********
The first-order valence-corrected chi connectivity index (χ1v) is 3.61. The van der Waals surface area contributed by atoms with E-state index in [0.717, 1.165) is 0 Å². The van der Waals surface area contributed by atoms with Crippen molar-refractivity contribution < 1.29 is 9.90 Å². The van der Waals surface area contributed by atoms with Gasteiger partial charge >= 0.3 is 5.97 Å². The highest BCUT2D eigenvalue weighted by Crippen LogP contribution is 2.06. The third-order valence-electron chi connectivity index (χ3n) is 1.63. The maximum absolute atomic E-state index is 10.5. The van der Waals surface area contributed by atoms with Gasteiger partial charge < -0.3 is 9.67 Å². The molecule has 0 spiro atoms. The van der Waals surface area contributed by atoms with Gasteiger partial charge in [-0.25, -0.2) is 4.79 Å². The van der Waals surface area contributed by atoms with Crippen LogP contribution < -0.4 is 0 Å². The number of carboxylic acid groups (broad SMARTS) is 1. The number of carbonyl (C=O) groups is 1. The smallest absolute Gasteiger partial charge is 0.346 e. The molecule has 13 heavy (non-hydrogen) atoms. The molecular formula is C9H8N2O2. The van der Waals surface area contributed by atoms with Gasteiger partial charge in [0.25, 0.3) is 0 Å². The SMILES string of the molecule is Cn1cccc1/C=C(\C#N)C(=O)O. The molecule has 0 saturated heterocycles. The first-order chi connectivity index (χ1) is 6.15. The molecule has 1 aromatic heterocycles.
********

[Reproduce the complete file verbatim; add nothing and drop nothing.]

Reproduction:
The first-order valence-corrected chi connectivity index (χ1v) is 3.61. The van der Waals surface area contributed by atoms with E-state index in [0.717, 1.165) is 0 Å². The van der Waals surface area contributed by atoms with Crippen molar-refractivity contribution < 1.29 is 9.90 Å². The van der Waals surface area contributed by atoms with Gasteiger partial charge >= 0.3 is 5.97 Å². The highest BCUT2D eigenvalue weighted by Crippen LogP contribution is 2.06. The third-order valence-electron chi connectivity index (χ3n) is 1.63. The maximum absolute atomic E-state index is 10.5. The van der Waals surface area contributed by atoms with Gasteiger partial charge < -0.3 is 9.67 Å². The molecule has 0 spiro atoms. The van der Waals surface area contributed by atoms with Gasteiger partial charge in [-0.25, -0.2) is 4.79 Å². The van der Waals surface area contributed by atoms with Crippen LogP contribution < -0.4 is 0 Å². The number of carboxylic acid groups (broad SMARTS) is 1. The number of carbonyl (C=O) groups is 1. The smallest absolute Gasteiger partial charge is 0.346 e. The molecule has 13 heavy (non-hydrogen) atoms. The molecular formula is C9H8N2O2. The van der Waals surface area contributed by atoms with Gasteiger partial charge in [0.25, 0.3) is 0 Å². The SMILES string of the molecule is Cn1cccc1/C=C(\C#N)C(=O)O. The molecule has 0 saturated heterocycles. The first-order chi connectivity index (χ1) is 6.15. The molecule has 1 aromatic heterocycles.